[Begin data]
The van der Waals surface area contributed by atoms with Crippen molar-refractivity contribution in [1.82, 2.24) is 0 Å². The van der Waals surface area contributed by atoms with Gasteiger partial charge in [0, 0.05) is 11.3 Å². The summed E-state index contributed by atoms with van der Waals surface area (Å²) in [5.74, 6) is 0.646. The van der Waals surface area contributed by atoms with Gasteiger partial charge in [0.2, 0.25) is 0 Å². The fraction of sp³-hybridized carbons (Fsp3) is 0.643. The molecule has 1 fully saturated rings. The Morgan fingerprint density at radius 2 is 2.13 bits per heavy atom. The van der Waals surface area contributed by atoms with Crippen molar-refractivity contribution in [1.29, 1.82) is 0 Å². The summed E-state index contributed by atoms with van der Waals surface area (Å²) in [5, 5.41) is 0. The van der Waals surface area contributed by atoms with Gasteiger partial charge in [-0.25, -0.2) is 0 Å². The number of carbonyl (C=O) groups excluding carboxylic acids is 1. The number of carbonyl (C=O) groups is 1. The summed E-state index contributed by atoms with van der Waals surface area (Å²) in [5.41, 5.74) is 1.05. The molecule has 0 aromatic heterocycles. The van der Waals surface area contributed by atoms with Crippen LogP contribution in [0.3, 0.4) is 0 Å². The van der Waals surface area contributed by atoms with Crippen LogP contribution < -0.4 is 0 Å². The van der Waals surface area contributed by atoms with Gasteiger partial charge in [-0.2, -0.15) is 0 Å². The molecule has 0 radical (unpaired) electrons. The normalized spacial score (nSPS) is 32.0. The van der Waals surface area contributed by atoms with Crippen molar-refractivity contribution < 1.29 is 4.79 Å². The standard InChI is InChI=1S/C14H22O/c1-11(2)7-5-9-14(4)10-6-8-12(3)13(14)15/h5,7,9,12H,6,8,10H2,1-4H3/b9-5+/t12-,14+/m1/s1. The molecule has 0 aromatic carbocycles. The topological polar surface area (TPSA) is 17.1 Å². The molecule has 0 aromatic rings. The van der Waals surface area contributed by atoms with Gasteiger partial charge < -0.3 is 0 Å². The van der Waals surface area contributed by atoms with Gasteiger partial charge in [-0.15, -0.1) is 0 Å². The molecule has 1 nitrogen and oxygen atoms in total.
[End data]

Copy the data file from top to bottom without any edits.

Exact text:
The van der Waals surface area contributed by atoms with Crippen molar-refractivity contribution in [1.82, 2.24) is 0 Å². The van der Waals surface area contributed by atoms with Gasteiger partial charge in [0, 0.05) is 11.3 Å². The summed E-state index contributed by atoms with van der Waals surface area (Å²) in [5.74, 6) is 0.646. The van der Waals surface area contributed by atoms with Gasteiger partial charge in [0.2, 0.25) is 0 Å². The fraction of sp³-hybridized carbons (Fsp3) is 0.643. The molecule has 1 fully saturated rings. The Morgan fingerprint density at radius 2 is 2.13 bits per heavy atom. The van der Waals surface area contributed by atoms with Crippen molar-refractivity contribution in [1.29, 1.82) is 0 Å². The summed E-state index contributed by atoms with van der Waals surface area (Å²) in [5, 5.41) is 0. The van der Waals surface area contributed by atoms with Gasteiger partial charge in [-0.25, -0.2) is 0 Å². The number of carbonyl (C=O) groups excluding carboxylic acids is 1. The number of carbonyl (C=O) groups is 1. The summed E-state index contributed by atoms with van der Waals surface area (Å²) in [5.41, 5.74) is 1.05. The molecule has 0 aromatic heterocycles. The van der Waals surface area contributed by atoms with Crippen LogP contribution in [0.3, 0.4) is 0 Å². The van der Waals surface area contributed by atoms with Crippen LogP contribution < -0.4 is 0 Å². The van der Waals surface area contributed by atoms with Gasteiger partial charge in [-0.2, -0.15) is 0 Å². The molecule has 0 radical (unpaired) electrons. The normalized spacial score (nSPS) is 32.0. The van der Waals surface area contributed by atoms with Crippen molar-refractivity contribution < 1.29 is 4.79 Å². The standard InChI is InChI=1S/C14H22O/c1-11(2)7-5-9-14(4)10-6-8-12(3)13(14)15/h5,7,9,12H,6,8,10H2,1-4H3/b9-5+/t12-,14+/m1/s1. The molecule has 0 aromatic carbocycles. The topological polar surface area (TPSA) is 17.1 Å². The molecule has 0 aromatic rings. The van der Waals surface area contributed by atoms with Gasteiger partial charge < -0.3 is 0 Å². The van der Waals surface area contributed by atoms with Gasteiger partial charge in [-0.15, -0.1) is 0 Å². The molecule has 1 nitrogen and oxygen atoms in total.